GigaOm called OTORIO “the lone outperformer and pioneer” among the IIoT security vendors it analyzed. See why
One could argue that industrial cyber security is basically suffering from the operational equivalent of Dissociative Identity Disorder (previously known as multiple personality disorder).
The first persona is on-site operational personnel with an engineering background, who are responsible for security maintenance or system hygiene. The second persona is at the corporate level, in the CISO team or a 3rd party MSSP, and comprises security analyst teams with an IT security background usually backed by 3rd party security architects.
In simpler terms, Persona #1 is more proactive and hands-on on continuous production, whereas Persona #2 is inherently reactive involved in breach detection and mitigation. #1 implements a risk avoidance and risk reduction strategy similar to preemptive maintenance processes, while #2 relies on post breach early detection and rapid remediation capabilities.
In today’s risk-intensive OT security atmosphere, when safety is at play and down time is not optional, it seems clear that Personas #1 and #2 need to work closely together to prevent (avoid) and mitigate risk across the digital environments. Despite this, until now cybersecurity efforts have focused more on the reactive than on the proactive. And with OT networks under an everly growing attack by sophisticated cyber criminals wielding an arsenal of increasingly sophisticated malware and ransomware – there is not always time to react effectively to cyberthreats and even then the associated damage cost might be substantial.
In today’s volatile cybersecurity climate, the only way to truly mitigate damage is to prevent it. The question is: how can Personas #1 and #2 work together effectively to do so?
The Risk Bow Tie Model
The risk bow tie model is a brilliant/excellent way to visualize how proactive and reactive approaches can work together to eliminate threats that can impact production.
Let’s examine closely the bow tie model. What does each side mean in an OT network security context?
The left side of the diagram shows proactive controls, and is referred to as OpSec. Short for Operational Security, OpSec focuses on proactively mitigating gaps before they become breaches. OpSec incorporates controls that include governance and policy implementation, gap and exposure identification, network architecture and more. True to the domain expertise of Persona #1 above (on-site operational teams), OpSec needs to be implemented with a deep knowhow and familiarity of each facility’s production processes. The reason? OpSec requires a clear grasp of the potential impact of a given threat in situ. This allows the OpSec team to conduct impact analysis that correlates all possible attack vectors to more effectively prioritize preventative measures.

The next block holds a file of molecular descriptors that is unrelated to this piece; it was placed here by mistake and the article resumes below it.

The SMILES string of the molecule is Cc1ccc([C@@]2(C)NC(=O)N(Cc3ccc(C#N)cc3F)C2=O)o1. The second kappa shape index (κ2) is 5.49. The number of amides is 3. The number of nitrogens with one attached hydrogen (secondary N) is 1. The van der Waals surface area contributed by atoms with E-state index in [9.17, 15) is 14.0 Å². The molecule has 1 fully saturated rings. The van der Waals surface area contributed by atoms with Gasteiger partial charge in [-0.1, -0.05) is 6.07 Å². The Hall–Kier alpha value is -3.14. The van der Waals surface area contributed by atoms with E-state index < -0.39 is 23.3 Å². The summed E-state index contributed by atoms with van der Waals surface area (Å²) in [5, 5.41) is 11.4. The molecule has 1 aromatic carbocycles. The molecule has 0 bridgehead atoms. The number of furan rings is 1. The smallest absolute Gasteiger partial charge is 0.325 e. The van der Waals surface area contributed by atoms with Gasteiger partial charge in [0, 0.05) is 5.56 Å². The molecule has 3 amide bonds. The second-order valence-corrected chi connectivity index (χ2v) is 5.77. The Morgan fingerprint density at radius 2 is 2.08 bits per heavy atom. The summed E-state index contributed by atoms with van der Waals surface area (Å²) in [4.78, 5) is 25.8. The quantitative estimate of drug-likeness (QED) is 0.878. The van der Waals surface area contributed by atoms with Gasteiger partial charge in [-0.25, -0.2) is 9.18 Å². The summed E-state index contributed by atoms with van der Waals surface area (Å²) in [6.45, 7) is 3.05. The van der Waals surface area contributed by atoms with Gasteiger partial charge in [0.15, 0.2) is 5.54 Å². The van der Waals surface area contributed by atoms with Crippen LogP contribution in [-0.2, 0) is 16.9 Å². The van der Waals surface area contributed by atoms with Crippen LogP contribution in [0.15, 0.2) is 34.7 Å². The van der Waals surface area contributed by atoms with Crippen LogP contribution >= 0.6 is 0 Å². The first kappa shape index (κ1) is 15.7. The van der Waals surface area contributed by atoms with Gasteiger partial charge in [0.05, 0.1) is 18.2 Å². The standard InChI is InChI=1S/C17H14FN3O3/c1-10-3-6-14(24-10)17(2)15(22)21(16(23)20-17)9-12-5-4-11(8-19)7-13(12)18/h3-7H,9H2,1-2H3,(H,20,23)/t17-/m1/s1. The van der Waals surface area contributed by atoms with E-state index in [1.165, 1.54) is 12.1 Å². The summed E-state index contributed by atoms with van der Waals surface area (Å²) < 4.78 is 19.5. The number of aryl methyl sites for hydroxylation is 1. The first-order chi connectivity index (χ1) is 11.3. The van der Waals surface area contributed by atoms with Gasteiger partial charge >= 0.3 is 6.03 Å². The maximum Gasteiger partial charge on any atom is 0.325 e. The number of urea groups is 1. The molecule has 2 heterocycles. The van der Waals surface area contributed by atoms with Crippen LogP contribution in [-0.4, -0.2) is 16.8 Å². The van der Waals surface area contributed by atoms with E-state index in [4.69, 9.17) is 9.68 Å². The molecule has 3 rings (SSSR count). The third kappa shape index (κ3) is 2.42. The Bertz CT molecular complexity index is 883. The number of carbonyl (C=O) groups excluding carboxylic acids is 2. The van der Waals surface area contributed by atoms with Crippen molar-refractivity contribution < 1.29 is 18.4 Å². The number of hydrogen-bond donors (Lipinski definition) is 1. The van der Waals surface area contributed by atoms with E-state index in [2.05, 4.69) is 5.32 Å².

The right side of the diagram shows reactive controls, and is referred to as SecOps, or Security Operations. SecOps efforts tend to revolve around the Security Operations Center (SOC), which focuses on day-to-day missions like monitoring systems, logging, anomaly detection, threat hunting and incident response – all of which are related to reactive and mitigating mechanisms. True to Persona #2, these functions are usually remotely managed at the corporate level or via a 3rd party MSSP.
What Side Does OT Security Demand?
Most OT security solutions on the market today are focused on the reactive SecOps paradigm – the right side of the diagram. The main reason for this phenomenon is that they were conceived from traditional IT security concepts. These solutions detect and respond to security incidents after they happen.
Yet the bow tie model suggests that the focus of effective OT security needs to be spread across the proactive risk reduction or avoidance, similar to preemptive maintenance processes and the reactive post breach detection and mitigation. By combining the two in a hybrid scheme, on-site operational teams are upskilled to manage day-to-day digital and cyber risk reduction, while remote teams continue to monitor ex post facto for incidents and mitigate their impact.
Similar to the contemporaneous trends in IT security, the solution for OT requires adding automation and orchestration capabilities and integrating into risk-based management routines, while enabling a tighter collaboration with off-site cyber security teams.
This will allow Persona #1 and Persona #2 to not only coexist, but also to more effectively meet their ultimate joint goal: a more secure, more productive, production floor and cost effective at the same time.
OTORIO Co-founder & CTO